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Spokane school named after Holocaust survivor opens

Carla Peperzak talks onstage with Andre Wicks, the principal of Peperzak Middle School, during an event at Ferris High School last October.
Doug Nadvornick/Spokane Public Radio
Carla Peperzak talks onstage with Andre Wicks, the principal of Peperzak Middle School, during an event at Ferris High School last October.

The namesake of Spokane’s newest middle school will be there this morning [Tuesday] to join teachers and sixth and seventh-grade students for a short ribbon-cutting ceremony on the first day of school.

An architect's rendering of Carla Olman Peperzak Middle School on Spokane's South Hill
Courtesy of Spokane Public Schools
An architect's rendering of Carla Olman Peperzak Middle School on Spokane's South Hill

Carla Olman Peperzak Middle School is the last of the three new middle schools to be built with funds from a bond issue approved in 2018. It will serve students from the Moran Prairie and the upper South Hill area.

Carla Peperzak, just a few months away from her 100th birthday, says she is humbled that a public school has her name on it, but it’s appropriate given her background and her mission of teaching children about the Holocaust.

“I really love to talk to young people and I think sixth, seventh and eighth graders are probably the most understanding and most open to this," she said. “They ask me my age and at the time, when the war started, I was 16 years old. But when I got involved with helping to go into hiding, I was 18, two years later.

Peperzak was a teenager in The Netherlands when Nazi troops invaded in 1940. She later became involved in the Dutch resistance movement.

“Really what happened is I sort of grew into this. It started off as an uncle and then I got very much involved with the resistance and they asked me to do all those things," she said. "One of the things they asked me to do was cleaning guns and I told them no, I don’t like guns.

"Almost weekly we put out a pamphlet about the news. We still had newspapers but only the news from the German side," Peperzak said. "The radios were confiscated. The resistance, we had a few radios. We didn’t turn them in, of course, and we listened to the radio in the closet so that nobody else would hear. So we would listen to Radio London and, by the way, all the radios were confiscated. At 6 o’clock in the afternoon we would have a program in Dutch and so we would make a pamphlet and take the highlights from what happened from the Allied side and I got involved with printing those and also distributing.”

Peperzak says she was also involved in helping Dutch Jews get ID cards that actually helped to hide a part of their identities.

“Everybody had an ID card, but mine and all the Jewish people had an ID card had a 'J' next to the picture and my father managed, through an attorney and got a new ID card without the 'J' and because of that I had much more freedom. Jewish people were not allowed on trains or buses or any form of public transportation. All the cars were confiscated. When people went into hiding, I made new ID cardsfor them without the J, but actually, they were printed in England and sometimes they were dropped by airplane, most of the time by small airplane somewhere in the countryside.”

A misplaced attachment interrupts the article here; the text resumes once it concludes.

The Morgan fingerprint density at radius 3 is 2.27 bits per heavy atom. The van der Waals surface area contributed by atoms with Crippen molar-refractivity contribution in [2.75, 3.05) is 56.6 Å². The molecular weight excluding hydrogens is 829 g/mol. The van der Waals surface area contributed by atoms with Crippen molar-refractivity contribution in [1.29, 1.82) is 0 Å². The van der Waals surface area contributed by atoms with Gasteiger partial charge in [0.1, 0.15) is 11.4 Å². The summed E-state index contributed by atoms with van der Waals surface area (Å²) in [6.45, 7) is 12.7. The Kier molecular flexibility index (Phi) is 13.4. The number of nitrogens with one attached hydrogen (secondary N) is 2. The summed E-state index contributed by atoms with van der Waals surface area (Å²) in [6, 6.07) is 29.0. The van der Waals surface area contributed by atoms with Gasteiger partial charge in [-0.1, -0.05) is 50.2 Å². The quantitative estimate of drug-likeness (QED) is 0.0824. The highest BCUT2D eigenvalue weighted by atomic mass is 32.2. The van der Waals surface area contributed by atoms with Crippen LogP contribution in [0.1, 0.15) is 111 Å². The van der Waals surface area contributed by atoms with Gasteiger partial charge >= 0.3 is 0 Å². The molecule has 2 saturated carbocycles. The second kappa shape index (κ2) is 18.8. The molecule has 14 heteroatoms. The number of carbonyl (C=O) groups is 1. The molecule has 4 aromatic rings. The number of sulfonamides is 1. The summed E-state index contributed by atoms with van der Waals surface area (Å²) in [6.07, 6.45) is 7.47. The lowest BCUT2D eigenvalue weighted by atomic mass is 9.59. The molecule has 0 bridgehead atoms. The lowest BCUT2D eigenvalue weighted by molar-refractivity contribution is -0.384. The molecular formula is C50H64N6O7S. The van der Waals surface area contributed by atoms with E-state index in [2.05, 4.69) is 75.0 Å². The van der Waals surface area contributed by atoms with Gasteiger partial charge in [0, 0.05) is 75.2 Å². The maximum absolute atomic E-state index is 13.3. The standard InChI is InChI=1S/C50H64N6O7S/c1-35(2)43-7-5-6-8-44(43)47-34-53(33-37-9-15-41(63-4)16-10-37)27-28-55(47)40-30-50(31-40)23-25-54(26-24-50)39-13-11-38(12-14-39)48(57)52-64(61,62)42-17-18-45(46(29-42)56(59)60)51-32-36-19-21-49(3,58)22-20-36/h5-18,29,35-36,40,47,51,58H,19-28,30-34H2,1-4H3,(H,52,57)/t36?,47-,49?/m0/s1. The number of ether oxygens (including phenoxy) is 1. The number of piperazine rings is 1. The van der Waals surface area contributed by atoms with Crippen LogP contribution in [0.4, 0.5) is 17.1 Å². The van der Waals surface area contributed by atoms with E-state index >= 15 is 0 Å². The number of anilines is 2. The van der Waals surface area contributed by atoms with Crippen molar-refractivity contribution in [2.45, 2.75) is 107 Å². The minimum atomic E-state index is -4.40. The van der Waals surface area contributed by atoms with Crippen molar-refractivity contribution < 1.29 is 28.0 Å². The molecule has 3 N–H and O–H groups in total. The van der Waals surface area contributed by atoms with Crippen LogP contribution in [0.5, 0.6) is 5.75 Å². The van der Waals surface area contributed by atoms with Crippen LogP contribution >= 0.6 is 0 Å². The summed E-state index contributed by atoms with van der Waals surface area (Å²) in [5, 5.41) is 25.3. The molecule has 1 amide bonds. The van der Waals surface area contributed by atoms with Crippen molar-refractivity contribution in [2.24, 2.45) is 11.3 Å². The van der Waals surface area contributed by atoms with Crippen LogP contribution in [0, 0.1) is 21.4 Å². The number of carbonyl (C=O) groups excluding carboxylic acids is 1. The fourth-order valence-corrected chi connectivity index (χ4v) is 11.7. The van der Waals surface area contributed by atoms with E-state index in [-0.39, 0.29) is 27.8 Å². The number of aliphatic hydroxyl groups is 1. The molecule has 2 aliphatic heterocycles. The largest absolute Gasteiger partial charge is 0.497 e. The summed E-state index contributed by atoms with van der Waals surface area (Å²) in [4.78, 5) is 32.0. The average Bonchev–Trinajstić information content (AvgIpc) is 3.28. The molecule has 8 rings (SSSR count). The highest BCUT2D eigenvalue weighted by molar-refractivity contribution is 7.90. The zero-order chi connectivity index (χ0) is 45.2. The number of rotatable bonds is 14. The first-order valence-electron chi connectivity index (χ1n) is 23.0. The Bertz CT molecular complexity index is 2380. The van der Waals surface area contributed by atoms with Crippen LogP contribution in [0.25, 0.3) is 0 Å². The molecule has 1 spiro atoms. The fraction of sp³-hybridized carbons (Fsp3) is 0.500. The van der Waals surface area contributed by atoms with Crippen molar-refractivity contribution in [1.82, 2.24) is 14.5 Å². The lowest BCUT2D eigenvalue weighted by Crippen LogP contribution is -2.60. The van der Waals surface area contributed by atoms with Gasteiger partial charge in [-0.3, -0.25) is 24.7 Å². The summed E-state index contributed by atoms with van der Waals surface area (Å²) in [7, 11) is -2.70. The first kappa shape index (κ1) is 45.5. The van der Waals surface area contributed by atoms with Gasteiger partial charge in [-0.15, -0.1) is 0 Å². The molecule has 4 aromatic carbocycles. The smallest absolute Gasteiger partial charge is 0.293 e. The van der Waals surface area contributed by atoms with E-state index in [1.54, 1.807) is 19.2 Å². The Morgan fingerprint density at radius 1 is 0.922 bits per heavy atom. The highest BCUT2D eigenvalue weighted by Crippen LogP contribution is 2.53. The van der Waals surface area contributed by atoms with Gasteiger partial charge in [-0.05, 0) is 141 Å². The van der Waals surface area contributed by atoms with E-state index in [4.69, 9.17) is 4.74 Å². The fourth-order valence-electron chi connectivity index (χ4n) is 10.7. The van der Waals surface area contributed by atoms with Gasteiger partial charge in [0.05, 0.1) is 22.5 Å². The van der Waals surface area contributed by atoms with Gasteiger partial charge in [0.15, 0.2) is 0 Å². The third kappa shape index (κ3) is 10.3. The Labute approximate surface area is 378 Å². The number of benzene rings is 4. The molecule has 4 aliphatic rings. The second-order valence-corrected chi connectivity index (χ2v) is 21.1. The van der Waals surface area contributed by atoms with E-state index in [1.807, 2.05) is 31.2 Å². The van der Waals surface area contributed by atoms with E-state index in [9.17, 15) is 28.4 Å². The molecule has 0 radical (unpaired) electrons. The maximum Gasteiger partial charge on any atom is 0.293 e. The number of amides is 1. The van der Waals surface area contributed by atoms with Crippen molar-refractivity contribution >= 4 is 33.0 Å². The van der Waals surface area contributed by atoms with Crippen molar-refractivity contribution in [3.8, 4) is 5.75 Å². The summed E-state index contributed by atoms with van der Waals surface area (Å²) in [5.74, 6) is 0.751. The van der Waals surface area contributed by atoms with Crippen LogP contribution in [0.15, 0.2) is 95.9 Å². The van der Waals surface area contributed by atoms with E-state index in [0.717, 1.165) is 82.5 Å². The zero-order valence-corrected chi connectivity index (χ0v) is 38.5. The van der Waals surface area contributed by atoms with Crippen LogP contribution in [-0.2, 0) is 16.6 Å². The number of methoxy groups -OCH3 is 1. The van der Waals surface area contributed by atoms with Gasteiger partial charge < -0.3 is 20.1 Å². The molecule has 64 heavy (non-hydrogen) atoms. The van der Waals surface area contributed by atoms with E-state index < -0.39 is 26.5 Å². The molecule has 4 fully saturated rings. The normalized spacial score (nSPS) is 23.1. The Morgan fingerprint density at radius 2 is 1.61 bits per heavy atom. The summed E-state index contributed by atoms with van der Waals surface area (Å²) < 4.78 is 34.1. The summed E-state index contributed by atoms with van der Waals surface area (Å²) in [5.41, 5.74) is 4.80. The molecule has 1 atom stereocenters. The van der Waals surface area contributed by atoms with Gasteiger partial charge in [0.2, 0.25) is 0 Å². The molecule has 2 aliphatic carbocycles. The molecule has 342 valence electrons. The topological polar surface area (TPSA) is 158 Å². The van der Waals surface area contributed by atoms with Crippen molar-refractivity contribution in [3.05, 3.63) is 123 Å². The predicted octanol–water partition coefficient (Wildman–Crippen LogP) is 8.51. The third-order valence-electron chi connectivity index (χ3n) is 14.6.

Then resistance members would go pick them up and then bring them back and distribute them.

Much of Americans’ knowledge about the Dutch resistance role is limited to the story about Anne Frank, the young woman who wrote a diary about her time hiding with her family for a couple of years.

“You know, I knew Anne Frank," Peperzak said. "We lived only a block apart. This was before she went into hiding, the family went into hiding. Anne was about four or five years younger than I was. Her sister was only one year younger. We went, actually, to the same temple and also to Hebrew lessons with the same rabbi and we got together for the lessons and so I got to know them. We frequented the same stores because they were so close by and I had been in the home. It’s amazing the maturity she shows in writing the book. She was remarkable.”

You could say the same about Carla Peperzak, who says she is working to turn the talks she has given to school children and others into a book so that her stories and experiences can be shared after she’s gone.

By the way, she says the Spokane School District will hold a formal dedication ceremony for Peperzak Middle School on October 21.

Doug Nadvornick has spent most of his 30+-year radio career at Spokane Public Radio and filled a variety of positions. He is currently the program director and news director. Through the years, he has also been the local Morning Edition and All Things Considered host (not at the same time). He served as the Inland Northwest correspondent for the Northwest News Network, based in Coeur d’Alene. He created the original program grid for KSFC. He has also served for several years as a board member for Public Media Journalists Association. During his years away from SPR, he worked at The Pacific Northwest Inlander, Washington State University in Spokane and KXLY Radio.